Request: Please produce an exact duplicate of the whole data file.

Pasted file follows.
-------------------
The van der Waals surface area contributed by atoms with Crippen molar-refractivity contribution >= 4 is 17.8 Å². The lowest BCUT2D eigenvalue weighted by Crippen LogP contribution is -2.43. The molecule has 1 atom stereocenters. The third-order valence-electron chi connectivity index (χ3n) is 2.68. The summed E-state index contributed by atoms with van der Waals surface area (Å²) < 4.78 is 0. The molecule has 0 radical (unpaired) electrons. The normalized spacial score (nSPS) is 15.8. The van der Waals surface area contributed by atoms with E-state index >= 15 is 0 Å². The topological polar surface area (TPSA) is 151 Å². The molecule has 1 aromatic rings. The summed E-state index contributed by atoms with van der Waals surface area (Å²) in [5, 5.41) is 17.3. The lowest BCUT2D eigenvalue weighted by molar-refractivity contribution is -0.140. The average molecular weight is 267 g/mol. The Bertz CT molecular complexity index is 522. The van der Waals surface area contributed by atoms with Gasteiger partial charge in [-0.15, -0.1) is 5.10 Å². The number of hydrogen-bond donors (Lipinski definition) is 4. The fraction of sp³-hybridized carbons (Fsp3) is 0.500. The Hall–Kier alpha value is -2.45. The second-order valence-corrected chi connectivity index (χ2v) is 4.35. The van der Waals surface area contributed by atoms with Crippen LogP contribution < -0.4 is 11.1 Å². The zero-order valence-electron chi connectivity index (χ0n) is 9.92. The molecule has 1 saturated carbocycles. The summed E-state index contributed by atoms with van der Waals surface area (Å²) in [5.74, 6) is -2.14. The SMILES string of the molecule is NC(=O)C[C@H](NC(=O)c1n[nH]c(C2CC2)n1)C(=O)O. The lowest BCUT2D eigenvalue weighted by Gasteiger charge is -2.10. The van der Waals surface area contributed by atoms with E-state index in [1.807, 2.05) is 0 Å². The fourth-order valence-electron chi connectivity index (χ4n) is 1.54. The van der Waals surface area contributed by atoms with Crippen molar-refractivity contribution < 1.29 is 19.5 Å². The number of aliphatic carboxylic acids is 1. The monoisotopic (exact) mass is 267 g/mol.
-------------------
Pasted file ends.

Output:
The van der Waals surface area contributed by atoms with Crippen molar-refractivity contribution >= 4 is 17.8 Å². The lowest BCUT2D eigenvalue weighted by Crippen LogP contribution is -2.43. The molecule has 1 atom stereocenters. The third-order valence-electron chi connectivity index (χ3n) is 2.68. The summed E-state index contributed by atoms with van der Waals surface area (Å²) < 4.78 is 0. The molecule has 0 radical (unpaired) electrons. The normalized spacial score (nSPS) is 15.8. The van der Waals surface area contributed by atoms with E-state index >= 15 is 0 Å². The topological polar surface area (TPSA) is 151 Å². The molecule has 1 aromatic rings. The summed E-state index contributed by atoms with van der Waals surface area (Å²) in [5, 5.41) is 17.3. The lowest BCUT2D eigenvalue weighted by molar-refractivity contribution is -0.140. The average molecular weight is 267 g/mol. The Bertz CT molecular complexity index is 522. The van der Waals surface area contributed by atoms with Gasteiger partial charge in [-0.15, -0.1) is 5.10 Å². The number of hydrogen-bond donors (Lipinski definition) is 4. The fraction of sp³-hybridized carbons (Fsp3) is 0.500. The Hall–Kier alpha value is -2.45. The second-order valence-corrected chi connectivity index (χ2v) is 4.35. The van der Waals surface area contributed by atoms with Crippen LogP contribution < -0.4 is 11.1 Å². The zero-order valence-electron chi connectivity index (χ0n) is 9.92. The molecule has 1 saturated carbocycles. The summed E-state index contributed by atoms with van der Waals surface area (Å²) in [5.74, 6) is -2.14. The SMILES string of the molecule is NC(=O)C[C@H](NC(=O)c1n[nH]c(C2CC2)n1)C(=O)O. The lowest BCUT2D eigenvalue weighted by Gasteiger charge is -2.10. The van der Waals surface area contributed by atoms with E-state index in [1.807, 2.05) is 0 Å². The fourth-order valence-electron chi connectivity index (χ4n) is 1.54. The van der Waals surface area contributed by atoms with Crippen molar-refractivity contribution < 1.29 is 19.5 Å². The number of aliphatic carboxylic acids is 1. The monoisotopic (exact) mass is 267 g/mol.